B.C. legislature Speaker Darryl Plecas takes questions about the report on senior staff from former chief justice Beverley McLachlin, May 15, 2019. (Tom Fletcher/Black Press)

B.C. VIEWS: Log exports and my other errors so far in 2019

Plastic bags, legislature overspending turn out differently

Last week’s column blasted the B.C. government and Forests Minister Doug Donaldson in particular for increasing log export limits in northwestern B.C., after years of NDP promises that they were going to crack down on exporting jobs along with logs.

As I often find in tracking the complex operation of the provincial government, and the heated political rhetoric around it, it’s not that simple. It turns out B.C.’s total Crown land log exports are down so far in 2019, compared to 2018. And they were down 30 per cent in 2018 compared to the previous year.

The latest export exemptions for the Northwest region do appear to increase the limits, but the formula has changed and it’s likely too soon to see the true effects. B.C. Liberal forests critic John Rustad says he’s heard from Skeena Sawmills that exporting premium logs is a threat to their fragile business, but he’s also heard from log exporters that the new rules are killing them.

“I’m not quite sure how the government managed to find something that didn’t work for anybody,” Rustad said, adding that he and Skeena MLA Ellis Ross are doing one of their regional industry roundtables this fall to get clearer answers.

In the meantime, I should have given Donaldson the benefit of the doubt. And here are a couple of other subjects worthy of second thought.

• Was I wrong about B.C. legislature Speaker Darryl Plecas and his assistant Alan Mullen, who have relentlessly pursued senior legislature officers about lavish spending and travel?

Plecas’s revelations of touring the gift shops of Scotland, buying fancy suits and luggage and taking a delegation to a Seattle Mariners game were sufficient for former clerk Craig James to retire with his pension fund and split wood at his own expense.

RELATED: B.C. increasing coastal log export fees

RELATED: Plecas orders copies of staff hard drives

I had criticized Plecas for marching the two officers out before the facts were known, and two other things. First, he betrayed the voters who elected him as a B.C. Liberal, by effectively joining the NDP to strengthen their minority government bid. Second, he tried to get Mullen into the job of sergeant at arms as he attempted to force out Gary Lenz, who was cleared by an independent review.

Now we know Mullen spent $13,000 to tour legislatures across Canada and the United States this summer, ostensibly to examine their security procedures. It’s better than a limo tour of St. Andrews golf course, but the last thing Plecas needs is more questionable travel approved by his office. Mullen has promised a report on his findings, and until then he too deserves the benefit of the doubt.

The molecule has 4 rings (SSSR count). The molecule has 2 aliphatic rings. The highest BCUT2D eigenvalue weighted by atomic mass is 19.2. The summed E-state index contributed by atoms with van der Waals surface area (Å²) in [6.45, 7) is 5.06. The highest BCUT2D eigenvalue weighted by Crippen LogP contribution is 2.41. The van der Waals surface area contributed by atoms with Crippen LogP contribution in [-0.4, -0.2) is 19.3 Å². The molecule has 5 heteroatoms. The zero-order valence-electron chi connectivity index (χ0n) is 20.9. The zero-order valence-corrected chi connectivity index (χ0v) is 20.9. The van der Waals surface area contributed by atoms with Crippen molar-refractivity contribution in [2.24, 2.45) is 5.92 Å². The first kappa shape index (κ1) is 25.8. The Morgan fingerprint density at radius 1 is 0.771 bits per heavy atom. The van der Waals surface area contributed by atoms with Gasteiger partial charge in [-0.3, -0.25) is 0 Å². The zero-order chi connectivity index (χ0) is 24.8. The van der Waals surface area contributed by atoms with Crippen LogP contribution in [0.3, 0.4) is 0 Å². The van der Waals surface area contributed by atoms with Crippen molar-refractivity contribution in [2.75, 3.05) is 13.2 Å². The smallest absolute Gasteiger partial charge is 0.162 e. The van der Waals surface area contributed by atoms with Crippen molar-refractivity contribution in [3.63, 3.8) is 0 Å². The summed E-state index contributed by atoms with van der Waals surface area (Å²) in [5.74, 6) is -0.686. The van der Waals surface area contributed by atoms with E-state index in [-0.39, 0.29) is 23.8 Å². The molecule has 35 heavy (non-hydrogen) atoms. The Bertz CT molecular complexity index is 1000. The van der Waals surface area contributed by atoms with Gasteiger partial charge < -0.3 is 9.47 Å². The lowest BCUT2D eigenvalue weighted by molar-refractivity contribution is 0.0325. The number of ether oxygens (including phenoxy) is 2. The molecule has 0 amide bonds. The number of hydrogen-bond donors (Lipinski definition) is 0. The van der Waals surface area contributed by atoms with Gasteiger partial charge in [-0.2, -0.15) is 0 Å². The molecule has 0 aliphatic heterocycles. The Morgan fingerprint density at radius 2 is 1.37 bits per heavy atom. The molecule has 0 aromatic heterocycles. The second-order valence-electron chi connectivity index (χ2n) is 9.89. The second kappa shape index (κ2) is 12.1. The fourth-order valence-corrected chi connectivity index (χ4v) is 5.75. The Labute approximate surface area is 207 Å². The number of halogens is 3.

• As this column noted in May, the rush by B.C. municipalities to follow the lead of Victoria and ban point-of-sale plastic bags from retail businesses has not been as big as I predicted.

This eco-fad has been further set back by a court ruling striking down the Victoria bylaw. The judge found that while municipalities can regulate business, protecting the environment is the province’s job.

Where I erred was saying people don’t need to be forced to make the change. After hearing from a few retail clerks, I find that adoption of reusable bags is slow. People forget, then they get dinged for a paper bag.

I converted after finding how much more sturdy reusable bags are, and learning to keep a stash in the car. Perhaps I overestimated the ability of our convenience culture to adapt.

Tom Fletcher is B.C. legislature reporter and columnist for Black Press Media. Email: tfletcher@blackpress.ca


@tomfletcherbc
tfletcher@blackpress.ca

Like us on Facebook and follow us on Twitter.

Get local stories you won't find anywhere else right to your inbox.
Sign up here

Just Posted

Nearly 20 individuals accessed LRCA’s cold weather shelter during 2020 snowstorm

Most individuals accessed the shelter for food, showers, laundry, and to warm up

Shoot the Moon pub passes public hearing stage

Rod Alsop and Jon Ludtke’s proposed pub is one step closer after a packed public hearing

Nanaimo-Ladysmith MP visits Wet’suwet’en camps, calls for Coastal GasLink pipeline to be ‘revisited’

Paul Manly met with Wet’suwet’en hereditary chiefs and the RCMP to talk about the ongoing situation

BREAKING: LSS evacuated after reports of ‘gas smell’

Students were evacuated to Frank Jameson Community Centre, but have since returned to class

Successful end to search for kayakers along the Chemainus River

Father and son located tired and cold, but otherwise OK

Officials reaching out to those in contact with Canada’s first coronavirus patient

The illness has sickened at least 1,975 people and killed 56 in China

Canada’s basketball community mourns Kobe Bryant after helicopter crash

Bryant was an 18-time NBA all-star who won five championships

‘Devastated’: Fans, celebrities remember Kobe Bryant after his death

Bryant played all of his 20-year career with the NBA with the Los Angeles Lakers

Investigation launched after six dead puppies dumped in Richmond hotel parking lot

RAPS reminds people they can always give up puppies they can’t take care of

Canadian Lunar New Year celebrations dampened by coronavirus worries

But Health Minister Patty Hajdu said today that the risk of infection is low

B.C. VIEWS: New coronavirus outbreak an important reminder

Walking the line between cautious and alarmist

Kobe Bryant, daughter killed in California helicopter crash

Bryant entered the NBA draft straight out of high school in 1996

Risk of coronavirus low in B.C. as first case emerges in Toronto: officials

There have been no confirmed cases of the virus in B.C.

Most Read